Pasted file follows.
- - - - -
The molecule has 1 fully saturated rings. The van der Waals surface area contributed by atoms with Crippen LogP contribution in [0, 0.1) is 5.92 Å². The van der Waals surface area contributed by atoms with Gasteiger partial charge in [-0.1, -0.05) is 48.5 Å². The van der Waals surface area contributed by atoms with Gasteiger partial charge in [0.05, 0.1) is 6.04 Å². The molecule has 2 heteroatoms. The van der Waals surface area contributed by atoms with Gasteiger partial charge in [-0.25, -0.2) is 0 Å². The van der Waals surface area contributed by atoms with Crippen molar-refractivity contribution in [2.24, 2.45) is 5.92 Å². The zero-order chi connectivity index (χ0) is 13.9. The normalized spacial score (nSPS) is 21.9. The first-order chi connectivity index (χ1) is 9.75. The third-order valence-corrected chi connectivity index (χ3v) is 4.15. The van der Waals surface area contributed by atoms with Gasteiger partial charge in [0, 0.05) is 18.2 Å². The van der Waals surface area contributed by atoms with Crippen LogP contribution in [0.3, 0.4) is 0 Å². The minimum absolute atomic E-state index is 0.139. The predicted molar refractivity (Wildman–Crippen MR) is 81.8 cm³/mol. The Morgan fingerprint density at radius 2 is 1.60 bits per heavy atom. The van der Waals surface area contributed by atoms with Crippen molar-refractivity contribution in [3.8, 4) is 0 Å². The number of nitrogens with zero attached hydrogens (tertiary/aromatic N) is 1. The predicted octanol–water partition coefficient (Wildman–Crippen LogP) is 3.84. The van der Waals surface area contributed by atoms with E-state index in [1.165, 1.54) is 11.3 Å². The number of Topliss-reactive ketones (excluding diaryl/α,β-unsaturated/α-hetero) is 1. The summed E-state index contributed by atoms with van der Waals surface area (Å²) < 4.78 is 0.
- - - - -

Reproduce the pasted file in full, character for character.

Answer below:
The molecule has 1 fully saturated rings. The van der Waals surface area contributed by atoms with Crippen LogP contribution in [0, 0.1) is 5.92 Å². The van der Waals surface area contributed by atoms with Gasteiger partial charge in [-0.1, -0.05) is 48.5 Å². The van der Waals surface area contributed by atoms with Gasteiger partial charge in [0.05, 0.1) is 6.04 Å². The molecule has 2 heteroatoms. The van der Waals surface area contributed by atoms with Gasteiger partial charge in [-0.25, -0.2) is 0 Å². The van der Waals surface area contributed by atoms with Crippen molar-refractivity contribution in [2.24, 2.45) is 5.92 Å². The zero-order chi connectivity index (χ0) is 13.9. The normalized spacial score (nSPS) is 21.9. The first-order chi connectivity index (χ1) is 9.75. The third-order valence-corrected chi connectivity index (χ3v) is 4.15. The van der Waals surface area contributed by atoms with Gasteiger partial charge in [0, 0.05) is 18.2 Å². The van der Waals surface area contributed by atoms with Crippen LogP contribution in [0.3, 0.4) is 0 Å². The minimum absolute atomic E-state index is 0.139. The predicted molar refractivity (Wildman–Crippen MR) is 81.8 cm³/mol. The Morgan fingerprint density at radius 2 is 1.60 bits per heavy atom. The van der Waals surface area contributed by atoms with Crippen molar-refractivity contribution in [3.8, 4) is 0 Å². The number of nitrogens with zero attached hydrogens (tertiary/aromatic N) is 1. The predicted octanol–water partition coefficient (Wildman–Crippen LogP) is 3.84. The van der Waals surface area contributed by atoms with E-state index in [1.165, 1.54) is 11.3 Å². The number of Topliss-reactive ketones (excluding diaryl/α,β-unsaturated/α-hetero) is 1. The summed E-state index contributed by atoms with van der Waals surface area (Å²) < 4.78 is 0.